SA wine industry trends

By , 6 June 2022

Of total wine sales by volume in 2021, South Africa exported 51% while 49% were local. Of those exports, 62.5% were bulk. Statistics obscure as much as they reveal, but it would seem from this that 1) the domestic market remains under-developed and 2) the world continues to view the primary virtue of this country’s wine as being cheap.

Speaking at the recent SA Wine Industry Media Day, VinPro managing director Rico Basson highlighted the unprecedented number of “black swan” events of recent times: Brexit, Covid-19, disruption to logistics (lack of container availability, local ports unable to process cargo, shipping delays), soaring energy costs, local and international unrest, trade wars and, finally, climate change. Trading conditions, to put it mildly, have been difficult. “Grape producers’ input costs have over the past decade increased on average by 7% per year, while a 14% increase is expected in 2022 at farm level,” he says.

Wine prices remain low, however. The last time sales and supply were in balance was 2019, the industry currently having an excess stock of around 200 million litres. Consumers are shifting to box wine, this now accounting for more than 50% of local sales while online sales have fallen back to pre-pandemic levels. In terms of surplus removal, the industry is looking to export more wine for alternative purposes such as use in vinegar, cocktails and other foodstuffs while there is hope that the regulator will approve the use wine grapes as a base for ciders. The upshot is that average price increases for wine are therefore expected to remain below the consumer price index of 5%, and supply-demand equilibrium is only expected to come about by 2024. Basson, however, declares himself happy that the industry has largely avoided “dumping and discounting” to date.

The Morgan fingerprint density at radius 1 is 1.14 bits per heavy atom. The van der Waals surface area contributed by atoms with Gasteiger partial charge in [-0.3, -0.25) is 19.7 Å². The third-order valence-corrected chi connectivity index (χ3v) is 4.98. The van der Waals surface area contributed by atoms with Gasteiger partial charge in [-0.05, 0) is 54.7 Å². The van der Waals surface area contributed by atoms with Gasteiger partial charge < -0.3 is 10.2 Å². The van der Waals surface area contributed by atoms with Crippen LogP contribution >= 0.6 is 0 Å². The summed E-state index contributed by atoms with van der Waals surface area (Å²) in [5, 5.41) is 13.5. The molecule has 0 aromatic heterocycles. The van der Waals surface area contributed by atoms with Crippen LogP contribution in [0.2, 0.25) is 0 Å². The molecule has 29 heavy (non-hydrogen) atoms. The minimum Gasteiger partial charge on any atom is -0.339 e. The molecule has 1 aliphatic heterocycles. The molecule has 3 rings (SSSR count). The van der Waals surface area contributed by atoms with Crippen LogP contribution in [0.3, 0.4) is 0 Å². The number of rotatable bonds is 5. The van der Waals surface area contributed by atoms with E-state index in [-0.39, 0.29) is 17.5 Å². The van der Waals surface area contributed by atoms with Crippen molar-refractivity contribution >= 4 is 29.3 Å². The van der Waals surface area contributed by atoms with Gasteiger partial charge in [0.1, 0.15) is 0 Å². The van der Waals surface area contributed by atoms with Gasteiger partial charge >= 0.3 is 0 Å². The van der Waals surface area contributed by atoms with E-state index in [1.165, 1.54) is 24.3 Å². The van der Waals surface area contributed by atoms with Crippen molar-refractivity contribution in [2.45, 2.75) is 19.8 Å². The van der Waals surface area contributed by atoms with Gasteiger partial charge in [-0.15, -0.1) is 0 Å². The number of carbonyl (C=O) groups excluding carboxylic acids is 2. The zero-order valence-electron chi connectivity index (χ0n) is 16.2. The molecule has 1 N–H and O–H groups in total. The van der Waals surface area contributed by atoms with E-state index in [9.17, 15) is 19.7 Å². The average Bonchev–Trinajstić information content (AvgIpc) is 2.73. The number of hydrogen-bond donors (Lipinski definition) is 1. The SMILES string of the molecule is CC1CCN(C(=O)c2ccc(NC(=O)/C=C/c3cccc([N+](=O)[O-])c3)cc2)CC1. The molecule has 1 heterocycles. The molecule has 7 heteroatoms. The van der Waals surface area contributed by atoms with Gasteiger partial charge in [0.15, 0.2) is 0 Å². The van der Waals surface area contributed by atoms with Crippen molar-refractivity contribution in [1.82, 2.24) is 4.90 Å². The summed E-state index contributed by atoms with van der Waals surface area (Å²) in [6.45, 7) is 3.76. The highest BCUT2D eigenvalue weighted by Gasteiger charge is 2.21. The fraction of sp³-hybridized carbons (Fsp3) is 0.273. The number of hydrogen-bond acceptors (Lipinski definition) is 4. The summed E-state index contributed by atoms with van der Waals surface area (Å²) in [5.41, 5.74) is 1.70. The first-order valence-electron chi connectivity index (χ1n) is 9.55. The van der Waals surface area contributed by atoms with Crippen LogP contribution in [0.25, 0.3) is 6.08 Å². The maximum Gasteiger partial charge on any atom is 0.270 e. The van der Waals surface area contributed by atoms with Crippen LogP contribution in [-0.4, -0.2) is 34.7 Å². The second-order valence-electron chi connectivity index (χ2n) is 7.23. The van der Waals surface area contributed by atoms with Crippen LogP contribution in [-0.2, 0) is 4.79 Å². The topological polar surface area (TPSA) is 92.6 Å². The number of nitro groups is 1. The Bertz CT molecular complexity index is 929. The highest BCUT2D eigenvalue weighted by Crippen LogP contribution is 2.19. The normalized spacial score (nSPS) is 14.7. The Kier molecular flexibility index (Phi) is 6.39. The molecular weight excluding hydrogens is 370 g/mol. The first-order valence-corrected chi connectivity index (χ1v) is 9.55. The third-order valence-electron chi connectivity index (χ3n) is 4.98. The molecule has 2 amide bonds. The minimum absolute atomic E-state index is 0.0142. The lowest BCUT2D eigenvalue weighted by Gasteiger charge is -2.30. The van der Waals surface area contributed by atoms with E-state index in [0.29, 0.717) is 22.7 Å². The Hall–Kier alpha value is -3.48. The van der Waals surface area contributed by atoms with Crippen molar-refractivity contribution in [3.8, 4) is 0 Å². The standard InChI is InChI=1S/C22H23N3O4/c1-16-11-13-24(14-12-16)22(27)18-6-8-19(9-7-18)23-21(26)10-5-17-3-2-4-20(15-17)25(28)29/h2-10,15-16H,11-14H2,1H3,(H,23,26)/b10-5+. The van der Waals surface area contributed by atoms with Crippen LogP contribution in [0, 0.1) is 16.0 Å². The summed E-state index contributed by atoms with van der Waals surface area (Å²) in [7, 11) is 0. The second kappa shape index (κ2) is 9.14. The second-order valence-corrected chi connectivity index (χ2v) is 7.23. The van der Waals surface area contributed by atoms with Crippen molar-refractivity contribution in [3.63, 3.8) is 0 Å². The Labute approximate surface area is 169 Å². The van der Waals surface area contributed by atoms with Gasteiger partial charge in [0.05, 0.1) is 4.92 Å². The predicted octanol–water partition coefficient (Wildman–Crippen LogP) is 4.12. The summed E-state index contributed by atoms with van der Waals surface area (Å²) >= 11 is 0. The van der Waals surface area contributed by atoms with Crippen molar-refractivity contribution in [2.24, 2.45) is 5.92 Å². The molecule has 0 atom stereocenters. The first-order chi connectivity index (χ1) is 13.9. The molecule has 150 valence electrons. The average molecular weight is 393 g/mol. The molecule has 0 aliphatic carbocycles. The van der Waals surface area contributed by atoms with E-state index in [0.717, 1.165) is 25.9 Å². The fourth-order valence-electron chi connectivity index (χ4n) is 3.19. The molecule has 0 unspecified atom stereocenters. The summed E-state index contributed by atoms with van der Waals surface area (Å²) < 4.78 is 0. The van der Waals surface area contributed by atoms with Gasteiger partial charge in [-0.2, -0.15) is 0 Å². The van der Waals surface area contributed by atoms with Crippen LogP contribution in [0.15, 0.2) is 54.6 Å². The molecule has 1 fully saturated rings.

Needless to say, it hasn’t been a happy time for wine tourism. This usually accounts for 15% of wineries’ total turnover, and it contributed R7.2 bn to the country’s GDP in 2019. After plummeting to R2.7 bn in 2020, it contributed R4.1 bn to GDP in 2021 and is expected to reach R5.7 bn by the end of 2022.

As ever, the distinction needs to be drawn between commodity wine and fine wine, these two sectors separate but related. Basson says that financial pressures will hamper vine renewal rates in many quarters, but he also pointed to the foreign investment that is occurring such as the acquisition of Kleine Zalze by Advini. “The internationals reckon locals are pre-occupied with the present and aren’t inclined to plan for the long-term. They also view winelands assets as a bargain because we’re always talking the industry down and they bring a global perspective – South Africa helps balance a portfolio”.

Creation, Hemel-en-Aarde Ridge.

After a series of visits across the winelands I’ve conducted lately, my observation would be just how young and fragile the SA fine wine project actually is. JC Martin of Creation in Hemel-en-Aarde Ridge remarked to me that when he first started establishing vineyards in 2002 he fully expected Merlot to be his star performer on account of the cool growing conditions and clay-rich soils only for Pinot Noir to have worked out much better; Murray Barlow at Rustenberg in Stellenbosch has pretty much given up on Syrah (despite his Buzzard Kloof bottling being well decorated over the years) and will be planting more Merlot; while Stark-Condé in Jonkershoek Valley have decided that Chenin Blanc will be their top-end white wine going forwards, a new vineyard established for this purpose as recently as 2020.

Taking all the above into account, getting the cultivar mix right is probably the industry’s biggest challenge – with generally humble Chenin Blanc and Colombar making up nearly 30% of the national vineyard, it’s no wonder that SA gets viewed as the bargain basement of the wine world.

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